Kennedy did do more, after Alabama Governor George Wallace dramatically stood in "the schoolhouse door" at the state university to block the enrollment of African-Americans. Taking steps that would eventually turn out to be political suicide for the Democratic Party in the South, Kennedy federalized the National Guard to protect the black students, drew up a major civil rights bill and, in a major address at American University, called civil rights "a moral issue…as old as the Scriptures and…as clear as the American Constitution." He said, "The heart of the question was whether we are going to treat our fellow Americans as we want to be treated."

A woman holds an upside-down American flag from a moving vehicle as she takes part in protests near the Ferguson Police Station, November 29, 2014. Adrees Latif/Reuters

But his most pointed remarks were shaped to make integration as much a foreign policy imperative as a moral one. "We preach freedom around the world, and we mean it, and we cherish our freedom here at home," he said. "But are we to say to the world, and much more importantly, to each other, that this is a land of the free except for the Negroes; that we have no second-class citizens except Negroes; that we have no class or cast system, no ghettos, no master race except with respect to Negroes?"

The reaction to the speech was electric in corners of the world where the U.S. and USSR were vying for the hearts and minds of millions mired in hunger, disease and hopelessness. The American ambassador to strategically prized Ethiopia cabled home that, "the tone of the press immediately improved," according to Dudziak's research. "Emperor Haile Selassie thought the statements were 'masterpieces.'" Similar responses came from elsewhere, but there was also caution: "Actions will speak louder than 'torrents of words,'" the American Embassy in Senegal warned.

And so it is today. To "change the narrative" abroad, Obama needs to do more than sic the feds on local police departments and prosecutors to make sure they followed proper procedures in race-tinged cases, argues Dudziak, who is also director of Emory University's Project on War and Security in Law, Culture and Society. "Obama needs to present [racial discrimination] as one of the nation's most pressing and urgent problems." And act. Find a way to rid local authorities of bad cops and weak prosecutors.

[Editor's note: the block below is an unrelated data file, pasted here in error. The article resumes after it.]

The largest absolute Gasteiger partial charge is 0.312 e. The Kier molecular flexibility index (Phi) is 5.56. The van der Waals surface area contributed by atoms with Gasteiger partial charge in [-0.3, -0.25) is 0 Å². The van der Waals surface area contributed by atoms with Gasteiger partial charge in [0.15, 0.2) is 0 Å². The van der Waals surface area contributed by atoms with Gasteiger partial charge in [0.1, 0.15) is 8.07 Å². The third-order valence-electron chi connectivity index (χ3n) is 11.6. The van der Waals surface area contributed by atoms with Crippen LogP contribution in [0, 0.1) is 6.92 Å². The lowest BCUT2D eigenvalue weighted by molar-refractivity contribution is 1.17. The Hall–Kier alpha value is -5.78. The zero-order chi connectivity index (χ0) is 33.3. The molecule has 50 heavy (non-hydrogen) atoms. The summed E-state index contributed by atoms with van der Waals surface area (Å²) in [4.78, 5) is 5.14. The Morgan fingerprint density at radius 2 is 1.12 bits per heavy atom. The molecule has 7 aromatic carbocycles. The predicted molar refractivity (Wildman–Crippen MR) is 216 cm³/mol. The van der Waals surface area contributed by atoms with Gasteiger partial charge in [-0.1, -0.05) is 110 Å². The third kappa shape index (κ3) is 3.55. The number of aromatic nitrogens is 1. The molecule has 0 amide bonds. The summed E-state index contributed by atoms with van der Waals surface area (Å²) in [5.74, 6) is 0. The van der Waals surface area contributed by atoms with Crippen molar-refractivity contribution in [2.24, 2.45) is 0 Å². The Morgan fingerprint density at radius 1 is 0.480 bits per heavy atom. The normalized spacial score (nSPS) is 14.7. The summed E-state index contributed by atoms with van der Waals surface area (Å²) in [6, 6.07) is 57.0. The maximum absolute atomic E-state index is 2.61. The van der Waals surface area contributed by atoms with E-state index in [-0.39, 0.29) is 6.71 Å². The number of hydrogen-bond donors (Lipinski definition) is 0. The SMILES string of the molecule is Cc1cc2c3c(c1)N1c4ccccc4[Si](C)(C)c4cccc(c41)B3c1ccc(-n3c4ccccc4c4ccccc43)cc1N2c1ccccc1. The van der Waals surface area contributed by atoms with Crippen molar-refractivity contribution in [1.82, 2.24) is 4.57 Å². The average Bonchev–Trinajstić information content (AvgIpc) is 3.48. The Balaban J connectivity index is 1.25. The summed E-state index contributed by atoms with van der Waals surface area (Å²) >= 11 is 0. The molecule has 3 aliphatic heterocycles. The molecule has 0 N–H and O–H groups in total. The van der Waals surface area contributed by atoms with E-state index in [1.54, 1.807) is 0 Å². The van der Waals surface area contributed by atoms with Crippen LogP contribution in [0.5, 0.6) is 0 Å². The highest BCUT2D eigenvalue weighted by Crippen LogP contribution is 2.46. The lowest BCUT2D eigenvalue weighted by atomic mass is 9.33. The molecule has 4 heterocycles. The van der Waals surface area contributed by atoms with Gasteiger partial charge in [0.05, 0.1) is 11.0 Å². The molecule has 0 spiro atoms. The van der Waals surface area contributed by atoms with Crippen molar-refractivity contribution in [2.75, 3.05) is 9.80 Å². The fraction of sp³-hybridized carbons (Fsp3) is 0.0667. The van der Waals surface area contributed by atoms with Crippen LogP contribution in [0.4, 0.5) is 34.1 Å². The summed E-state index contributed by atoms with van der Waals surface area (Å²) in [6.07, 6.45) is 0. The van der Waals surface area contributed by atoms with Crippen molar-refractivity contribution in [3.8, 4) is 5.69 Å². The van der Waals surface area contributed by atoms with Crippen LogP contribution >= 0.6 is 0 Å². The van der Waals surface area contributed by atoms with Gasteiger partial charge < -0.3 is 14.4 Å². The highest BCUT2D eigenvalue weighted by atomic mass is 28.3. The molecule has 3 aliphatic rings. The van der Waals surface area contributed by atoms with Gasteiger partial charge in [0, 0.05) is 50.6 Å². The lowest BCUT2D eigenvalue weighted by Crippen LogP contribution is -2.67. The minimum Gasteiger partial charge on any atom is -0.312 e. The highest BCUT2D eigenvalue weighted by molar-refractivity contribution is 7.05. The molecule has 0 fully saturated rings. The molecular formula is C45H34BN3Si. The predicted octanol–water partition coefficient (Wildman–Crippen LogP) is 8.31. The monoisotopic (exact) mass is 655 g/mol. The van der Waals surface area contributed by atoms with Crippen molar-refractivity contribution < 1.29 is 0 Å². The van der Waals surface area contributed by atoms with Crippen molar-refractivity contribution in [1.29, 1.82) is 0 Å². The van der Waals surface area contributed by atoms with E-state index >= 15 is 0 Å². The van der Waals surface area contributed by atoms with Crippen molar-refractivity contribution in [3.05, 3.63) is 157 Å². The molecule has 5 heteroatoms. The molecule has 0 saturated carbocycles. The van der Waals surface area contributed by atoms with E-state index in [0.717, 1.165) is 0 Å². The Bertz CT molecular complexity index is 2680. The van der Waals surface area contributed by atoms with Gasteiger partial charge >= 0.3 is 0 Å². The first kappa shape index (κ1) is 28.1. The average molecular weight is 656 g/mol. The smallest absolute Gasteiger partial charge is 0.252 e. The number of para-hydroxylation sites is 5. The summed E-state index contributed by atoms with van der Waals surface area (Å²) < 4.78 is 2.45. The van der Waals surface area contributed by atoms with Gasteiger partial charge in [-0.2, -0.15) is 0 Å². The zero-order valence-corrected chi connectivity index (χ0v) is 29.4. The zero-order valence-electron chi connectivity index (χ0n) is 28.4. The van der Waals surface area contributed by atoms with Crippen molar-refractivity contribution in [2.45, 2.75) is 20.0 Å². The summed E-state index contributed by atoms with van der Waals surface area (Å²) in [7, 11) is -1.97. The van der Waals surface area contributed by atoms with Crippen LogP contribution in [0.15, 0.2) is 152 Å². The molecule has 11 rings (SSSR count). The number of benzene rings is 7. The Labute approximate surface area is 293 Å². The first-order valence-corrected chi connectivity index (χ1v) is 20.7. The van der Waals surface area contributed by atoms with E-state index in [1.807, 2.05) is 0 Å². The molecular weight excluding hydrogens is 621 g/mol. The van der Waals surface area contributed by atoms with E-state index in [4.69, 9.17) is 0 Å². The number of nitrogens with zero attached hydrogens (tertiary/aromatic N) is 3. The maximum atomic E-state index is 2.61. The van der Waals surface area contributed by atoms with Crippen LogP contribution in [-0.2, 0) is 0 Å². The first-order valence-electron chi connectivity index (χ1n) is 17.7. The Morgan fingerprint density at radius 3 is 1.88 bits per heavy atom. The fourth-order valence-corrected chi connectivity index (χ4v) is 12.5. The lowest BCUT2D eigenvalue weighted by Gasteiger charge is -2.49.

The alternative, Dudziak says, is ceding the battleground to the very dark forces now closing in on Iraq, Afghanistan and Syria. "In the early 1960s what was at stake was nuclear war. There was fear that the U.S. and the Soviets would go to war with each other and blow up the world," which they nearly did over Cuba in 1962. "Now, the U.S. has consolidated its power, but the U.S. still wants and needs" a powerful, positive message to compete for young minds tempted by the siren song of Islamic revolutionaries. "We can't pursue a human rights agenda abroad if we're not protecting them at home," she said.

And only Obama has the power to lead in this arena. "Sometimes leadership matters and inspiration matters," Dudziak says, harking back to JFK's stand against racism. Obama, she says, needs to rediscover the rhetorical skills, not to mention the audacity, that he displayed so amply as a candidate in 2008, and apply them to the current crisis.

"He's had the gifts of that in the past," she said. "I wish we were hearing a more powerful voice from him on this issue."

Correction: An earlier version of this story misspelled Emory University, and misstated Ms. Dudziak's affiliation with Stanford. She is a fellow, not professor.